Identification of the causal agent of pistachio dieback in Australia

Facelli, E., Taylor, C., Scott, E., Fegan, M., Huys, G., Noble, R., Swings, J. and Sedgley, M. (2005) Identification of the causal agent of pistachio dieback in Australia. European Journal of Plant Pathology, 112 2: 155-165. doi:10.1007/s10658-005-3120-9

Author Facelli, E.
Taylor, C.
Scott, E.
Fegan, M.
Huys, G.
Noble, R.
Swings, J.
Sedgley, M.
Title Identification of the causal agent of pistachio dieback in Australia
Journal name European Journal of Plant Pathology   Check publisher's open access policy
ISSN 0929-1873
Publication date 2005
Sub-type Article (original research)
DOI 10.1007/s10658-005-3120-9
Volume 112
Issue 2
Start page 155
End page 165
Total pages 11
Place of publication Dordrecht
Publisher Springer
Collection year 2005
Language eng
Subject C1
270403 Plant Pathology
770804 Control of pests and exotic species
Abstract Symptoms associated with pistachio dieback in Australia include decline (little or no current season growth), xylem staining in shoots two or more years old, trunk mu and limb lesions (often covered by black, superficial fungal growth), excessive exudation of resin, dieback and death of the tree. Bacteria belonging to the genus Xanthomonas have been suggested as the causal agent. To confirm the constant association between these bacteria and the disease syndrome, the absence of other pathogens and the identity of the pathogen, we performed a series of isolations and pathogenicity tests. The only microorganism consistently isolated from diseased tissue was a bacterium that produced yellow, mucoid colonies and displayed morphological and cultural characteristics typical of the genus Xanthomonas. Database comparisons of the fatty acid and whole-cell protein profiles of five representative pistachio isolates indicated that they all belonged to X. translucens, but it was not possible to allocate the isolates to pathovar. Pathogenicity tests on cereals and grasses supported this identification. However, Koch's postulates have been only partially fulfilled because not all symptoms associated with pistachio dieback were reproduced on inoculated two-year-old pistachio trees. While discolouration was observed, dieback, excessive resinous exudate and trunk and limb lesions were not produced; expression of these symptoms may be delayed, and long-term monitoring of a small number of inoculated trees is in progress.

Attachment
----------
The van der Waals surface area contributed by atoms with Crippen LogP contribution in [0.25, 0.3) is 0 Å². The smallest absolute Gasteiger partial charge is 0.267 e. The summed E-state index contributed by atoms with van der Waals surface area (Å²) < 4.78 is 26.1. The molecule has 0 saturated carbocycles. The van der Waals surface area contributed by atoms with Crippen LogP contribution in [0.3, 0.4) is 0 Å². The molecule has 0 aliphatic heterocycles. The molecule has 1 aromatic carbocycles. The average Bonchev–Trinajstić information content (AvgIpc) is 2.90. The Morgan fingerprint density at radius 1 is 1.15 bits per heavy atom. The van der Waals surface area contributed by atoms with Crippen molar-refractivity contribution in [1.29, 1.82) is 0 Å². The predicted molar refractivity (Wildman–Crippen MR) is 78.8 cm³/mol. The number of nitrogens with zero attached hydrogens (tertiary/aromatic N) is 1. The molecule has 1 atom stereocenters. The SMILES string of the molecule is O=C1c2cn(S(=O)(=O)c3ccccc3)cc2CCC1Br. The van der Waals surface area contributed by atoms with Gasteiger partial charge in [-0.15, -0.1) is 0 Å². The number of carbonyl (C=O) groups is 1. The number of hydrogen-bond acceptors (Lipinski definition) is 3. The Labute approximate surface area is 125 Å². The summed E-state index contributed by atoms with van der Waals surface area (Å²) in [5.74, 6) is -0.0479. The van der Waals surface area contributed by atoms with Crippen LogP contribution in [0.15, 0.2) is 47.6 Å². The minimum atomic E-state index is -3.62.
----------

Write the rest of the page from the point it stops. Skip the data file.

Keyword Fatty Acid Methyl Esters (fame) Analysis
Whole-cell Protein Profiling
Xanthomonas Translucens
Plant Sciences
Campestris Pv Graminis
Acid Methyl-esters
Bacterial Wilt
Forage Grasses
Q-Index Code C1

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Created: Wed, 15 Aug 2007, 06:10:09 EST